“The opportunity arose in November, 1510, when Diego Salcedo, a young Spaniard, who was passing through the region, asked Urayoán to provide him with some Indians to carry his baggage across the river. Urayoán…secretly told the Indians what they must do…When they reached the deepest part, they halted, dropped him in the water, and held him submerged…Finally, the Indians knew that the Spaniards, like themselves, were mortal.”

            It seems like the farther away we leave 1511 in the past, the more the legend of Diego Salcedo seems to become a fixture in history. Furthermore, 500 years later, Salcedo is becoming less of a character in a legend and more like a murdered man of flesh and bone. We ask ourselves the mediocre question: If Diego Salcedo did not exist, then why would he appear as a concrete person in an encyclopedia? The Enciclopedia Puertorriqueña: Siglo XXI contains an excerpt from The History of Puerto Rico by Salvador Brau in which he also narrates the death of Salcedo. Brau, as Commissioner for the Provincial Deputation in 1894 was given the opportunity to travel to Seville and once there he uncovered documents penned by Fray Antonio de Montesinos (a friar present in the Indies during the time of the Borikén Taíno rebellion, who will later defend the rights of the Indians) leading the lector to believe that what Brau would write after reading through such documents is to contain legitimate and reliable conclusions. Taking the following information about Brau into consideration, is one to attest Diego Salcedo as a permanent axiom within Puerto Rican history?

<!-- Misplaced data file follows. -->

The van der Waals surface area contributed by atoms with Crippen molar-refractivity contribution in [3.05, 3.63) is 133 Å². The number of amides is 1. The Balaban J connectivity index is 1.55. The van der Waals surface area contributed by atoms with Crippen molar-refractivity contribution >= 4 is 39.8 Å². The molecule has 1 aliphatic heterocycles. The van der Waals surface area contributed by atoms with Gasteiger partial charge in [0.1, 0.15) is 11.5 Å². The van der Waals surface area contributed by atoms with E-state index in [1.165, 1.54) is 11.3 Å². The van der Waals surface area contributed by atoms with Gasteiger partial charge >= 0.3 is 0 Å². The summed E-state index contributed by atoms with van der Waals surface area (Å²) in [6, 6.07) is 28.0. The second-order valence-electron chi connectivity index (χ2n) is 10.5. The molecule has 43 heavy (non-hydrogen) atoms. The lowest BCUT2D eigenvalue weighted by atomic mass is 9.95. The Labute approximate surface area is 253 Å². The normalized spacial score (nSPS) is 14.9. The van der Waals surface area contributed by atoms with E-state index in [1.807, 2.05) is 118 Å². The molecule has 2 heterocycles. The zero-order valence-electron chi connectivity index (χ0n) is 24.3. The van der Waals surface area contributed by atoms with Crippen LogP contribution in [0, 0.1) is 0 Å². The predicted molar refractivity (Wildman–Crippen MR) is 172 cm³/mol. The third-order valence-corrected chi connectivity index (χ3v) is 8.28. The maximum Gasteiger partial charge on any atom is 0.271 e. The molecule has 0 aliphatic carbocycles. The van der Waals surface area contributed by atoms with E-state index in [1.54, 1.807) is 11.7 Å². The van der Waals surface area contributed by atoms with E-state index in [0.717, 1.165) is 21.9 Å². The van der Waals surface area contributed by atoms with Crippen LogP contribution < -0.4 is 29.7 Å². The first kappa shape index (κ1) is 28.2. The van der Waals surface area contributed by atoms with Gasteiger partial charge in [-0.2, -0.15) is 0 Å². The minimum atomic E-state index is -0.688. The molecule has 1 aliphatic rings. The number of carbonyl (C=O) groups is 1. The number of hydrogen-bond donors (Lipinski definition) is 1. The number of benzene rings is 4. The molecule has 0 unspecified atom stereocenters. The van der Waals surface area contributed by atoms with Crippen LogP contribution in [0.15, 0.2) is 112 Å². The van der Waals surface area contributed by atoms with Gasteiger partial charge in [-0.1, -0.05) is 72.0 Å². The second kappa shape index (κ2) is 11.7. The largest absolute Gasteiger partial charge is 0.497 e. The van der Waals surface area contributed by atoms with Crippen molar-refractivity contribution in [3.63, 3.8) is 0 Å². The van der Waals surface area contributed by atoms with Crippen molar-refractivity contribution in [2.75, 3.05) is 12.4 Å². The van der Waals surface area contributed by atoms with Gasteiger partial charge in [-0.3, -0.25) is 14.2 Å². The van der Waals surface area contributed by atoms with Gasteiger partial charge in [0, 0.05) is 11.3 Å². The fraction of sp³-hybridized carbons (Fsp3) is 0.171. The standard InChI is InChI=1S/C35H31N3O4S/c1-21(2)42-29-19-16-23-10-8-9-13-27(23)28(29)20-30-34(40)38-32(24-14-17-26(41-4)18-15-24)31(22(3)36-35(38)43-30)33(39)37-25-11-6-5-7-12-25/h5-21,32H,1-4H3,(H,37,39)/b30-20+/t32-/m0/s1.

Referring to the all the prior information provided, there has been nothing presented that can deter one from thinking that Diego Salcedo did in fact exist and that the Taínos indubitably murdered him in order to prove that the Spanish were mortal. Yet in the research to prove the existence of Salcedo, the religious beliefs of the Taínos seem to be overlooked.  A Catalonian friar by the name of Ramón Pané was sent to the New World to learn the language and customs of the Indians and to convert them to Christianity. Within his Relación Sobre Las Antigüedades de los Indios, he documents something key that might give insight into the improbability of the legend of Salcedo: the Taíno belief in the walking spirits. In Chapter XIII titled “Of the shape which they say the dead are” Pané explains how Taínos believed that the spirits of the dead would walk during the night in the shape of either a man or a woman. If the Taínos believed in this, then why did they not fear of the spirit of Salcedo coming back for vengeance, especially if the Spanish were to hold some type of supernatural powers?

It’s safe to say that the Taínos were aware of the important events that would occur within the island and in their sister island La Hispaniola. News of the battle of El Higuey and the Spanish causalities as a result of it must have reached the shores of Puerto Rico. The probability that a Taíno had never seen a dead Spaniard prior to 1511 is slim to none. All the primary sources available from the time were written by Spanish, hence being bias.  From the beginning Diego Salcedo has been presented as a legend and he shall continue to be. He remains in the history of Puerto Rico as the man who was drowned in the river by Taínos but his importance is one different from the superficial: Salcedo represents the embodiment of Puerto Rican folklore. Whether he existed or not will forever be a question of debate.